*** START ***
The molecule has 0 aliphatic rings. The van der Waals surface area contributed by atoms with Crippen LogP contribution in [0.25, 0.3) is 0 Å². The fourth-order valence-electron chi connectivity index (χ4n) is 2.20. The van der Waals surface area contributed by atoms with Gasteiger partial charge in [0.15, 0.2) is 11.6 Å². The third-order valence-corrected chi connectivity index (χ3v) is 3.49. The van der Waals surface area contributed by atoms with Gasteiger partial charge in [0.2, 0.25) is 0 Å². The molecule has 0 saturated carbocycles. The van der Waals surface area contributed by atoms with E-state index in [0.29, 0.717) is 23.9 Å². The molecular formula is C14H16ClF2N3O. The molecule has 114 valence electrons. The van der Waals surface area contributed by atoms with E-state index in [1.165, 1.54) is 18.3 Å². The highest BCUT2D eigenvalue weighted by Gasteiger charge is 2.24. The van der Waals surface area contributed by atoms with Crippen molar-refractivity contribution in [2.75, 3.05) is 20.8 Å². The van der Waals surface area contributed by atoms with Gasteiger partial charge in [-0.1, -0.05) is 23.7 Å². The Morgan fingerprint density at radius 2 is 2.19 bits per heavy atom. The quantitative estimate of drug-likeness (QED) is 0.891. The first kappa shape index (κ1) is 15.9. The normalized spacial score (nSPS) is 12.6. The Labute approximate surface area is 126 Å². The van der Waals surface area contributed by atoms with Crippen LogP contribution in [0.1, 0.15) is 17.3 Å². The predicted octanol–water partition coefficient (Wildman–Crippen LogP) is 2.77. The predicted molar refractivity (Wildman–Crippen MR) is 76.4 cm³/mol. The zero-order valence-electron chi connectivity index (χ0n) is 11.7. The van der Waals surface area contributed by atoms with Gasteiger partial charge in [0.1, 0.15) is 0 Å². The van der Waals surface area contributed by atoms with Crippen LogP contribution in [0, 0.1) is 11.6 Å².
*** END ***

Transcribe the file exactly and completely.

The molecule has 0 aliphatic rings. The van der Waals surface area contributed by atoms with Crippen LogP contribution in [0.25, 0.3) is 0 Å². The fourth-order valence-electron chi connectivity index (χ4n) is 2.20. The van der Waals surface area contributed by atoms with Gasteiger partial charge in [0.15, 0.2) is 11.6 Å². The third-order valence-corrected chi connectivity index (χ3v) is 3.49. The van der Waals surface area contributed by atoms with Gasteiger partial charge in [0.2, 0.25) is 0 Å². The molecule has 0 saturated carbocycles. The van der Waals surface area contributed by atoms with E-state index in [0.29, 0.717) is 23.9 Å². The molecular formula is C14H16ClF2N3O. The molecule has 114 valence electrons. The van der Waals surface area contributed by atoms with E-state index in [1.165, 1.54) is 18.3 Å². The highest BCUT2D eigenvalue weighted by Gasteiger charge is 2.24. The van der Waals surface area contributed by atoms with Crippen molar-refractivity contribution in [2.75, 3.05) is 20.8 Å². The van der Waals surface area contributed by atoms with Gasteiger partial charge in [-0.1, -0.05) is 23.7 Å². The Morgan fingerprint density at radius 2 is 2.19 bits per heavy atom. The quantitative estimate of drug-likeness (QED) is 0.891. The first kappa shape index (κ1) is 15.9. The normalized spacial score (nSPS) is 12.6. The Labute approximate surface area is 126 Å². The van der Waals surface area contributed by atoms with Crippen LogP contribution in [0.1, 0.15) is 17.3 Å². The predicted octanol–water partition coefficient (Wildman–Crippen LogP) is 2.77. The predicted molar refractivity (Wildman–Crippen MR) is 76.4 cm³/mol. The zero-order valence-electron chi connectivity index (χ0n) is 11.7. The van der Waals surface area contributed by atoms with Gasteiger partial charge in [0.1, 0.15) is 0 Å². The van der Waals surface area contributed by atoms with Crippen LogP contribution in [0, 0.1) is 11.6 Å².